The huge Antarctic Glacier is melting the most at 5500 years

Huge Antarctic Glacier is melting the most at 5500 years: Over the past 5,500 years, glaciers on the Thwaites and Pine Islands have suffered unprecedented damage as a result of melting ice, and new scientific research suggests that it is almost impossible for the glaciers to recover.

huge Antarctic Glacier is melting the most at 5500 years
A massive iceberg the size of Malta broke off the Pine Island Glacier

Know more about Thwaites Glacier
• Thwaites Glacier is Also known as the Doomsday Glacier.
• It is an unusually wide and vast Antarctic glacier that flows into the Gulf of Pine Island.
• It is a part of the Amundsen Sea, east of Mount Murphy, on the Walgreen coast of Mary Bird Land.

• In 1967, the Antarctic Advisory Committee named the glacier Frederick T. Thoites (1883-1961), named after Emeritus, a glacial geologist, and professor at the University of Wisconsin-Madison. His father was the historian Ruben Gold Thoats


• The two glaciers, part of the vast expanse of the ice sheets in West Antarctica, originated in the Middle Holocene, approximately 6,000 to 5,000 years ago.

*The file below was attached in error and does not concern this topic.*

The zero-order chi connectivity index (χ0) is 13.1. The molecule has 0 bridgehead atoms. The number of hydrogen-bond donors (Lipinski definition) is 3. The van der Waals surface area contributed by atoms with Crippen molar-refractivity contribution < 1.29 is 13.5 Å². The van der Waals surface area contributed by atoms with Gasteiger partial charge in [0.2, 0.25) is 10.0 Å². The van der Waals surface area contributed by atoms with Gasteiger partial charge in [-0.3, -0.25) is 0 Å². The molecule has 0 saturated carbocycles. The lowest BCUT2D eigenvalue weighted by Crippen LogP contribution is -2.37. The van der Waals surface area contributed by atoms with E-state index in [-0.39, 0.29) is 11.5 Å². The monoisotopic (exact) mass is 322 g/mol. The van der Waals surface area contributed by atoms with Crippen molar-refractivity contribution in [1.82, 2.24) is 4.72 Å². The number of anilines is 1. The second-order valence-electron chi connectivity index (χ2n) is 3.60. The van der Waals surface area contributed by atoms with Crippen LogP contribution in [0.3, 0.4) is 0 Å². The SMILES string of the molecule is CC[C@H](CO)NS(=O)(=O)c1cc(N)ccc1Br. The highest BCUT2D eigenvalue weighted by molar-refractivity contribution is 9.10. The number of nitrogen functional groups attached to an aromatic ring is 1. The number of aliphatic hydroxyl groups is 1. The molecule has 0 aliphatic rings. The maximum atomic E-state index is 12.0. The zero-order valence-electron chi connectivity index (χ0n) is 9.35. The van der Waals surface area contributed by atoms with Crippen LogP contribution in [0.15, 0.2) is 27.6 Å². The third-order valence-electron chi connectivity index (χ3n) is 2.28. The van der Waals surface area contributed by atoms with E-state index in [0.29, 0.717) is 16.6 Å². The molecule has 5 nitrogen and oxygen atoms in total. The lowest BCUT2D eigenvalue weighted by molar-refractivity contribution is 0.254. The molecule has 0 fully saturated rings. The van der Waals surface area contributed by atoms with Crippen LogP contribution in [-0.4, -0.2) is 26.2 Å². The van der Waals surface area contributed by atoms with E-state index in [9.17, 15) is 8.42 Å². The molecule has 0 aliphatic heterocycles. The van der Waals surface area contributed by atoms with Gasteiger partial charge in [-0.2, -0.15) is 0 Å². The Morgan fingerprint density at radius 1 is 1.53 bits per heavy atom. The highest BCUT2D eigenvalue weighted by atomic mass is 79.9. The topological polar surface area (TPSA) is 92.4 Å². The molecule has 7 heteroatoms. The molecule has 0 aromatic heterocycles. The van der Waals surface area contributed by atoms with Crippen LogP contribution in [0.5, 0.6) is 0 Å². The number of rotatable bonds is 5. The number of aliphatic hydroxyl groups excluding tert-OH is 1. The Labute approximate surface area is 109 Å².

• According to the research of Nature Geoscience. As a result of the warm water currents, these two glaciers are melting so fast that the huge ice sheet of Antarctica is moving fast and the ice layer is slowly thinning.

• In the near future, as these glaciers continue to melt at a massive rate, this evolution of the West Antarctic ice sheet will give a clearer picture of the future climate change situation.

• Glacier melting will cause massive ice damage to large parts of Antarctica, as global sea levels could rise by as much as 3.4 meters over the next few centuries.

• The glaciers of the Thwaites and Pine Islands are huge in size. The two glaciers cover an area of 192,000 km and 162,300 km, respectively. Now, they are starting to melt at a rate not seen in the last 5,500 years. Thus, melting Antarctic glaciers could have a major impact on the world’s sea level. Antarctica’s glaciers are huge enough to flood every coastal city on earth.

• The entire study was conducted on three island beaches in the Amundsen Sea. Researchers tested radiocarbon in shells 5,500 years ago when beaches were formed. By examining shells found at different heights of the islands, scientists were able to calculate sea levels over time.

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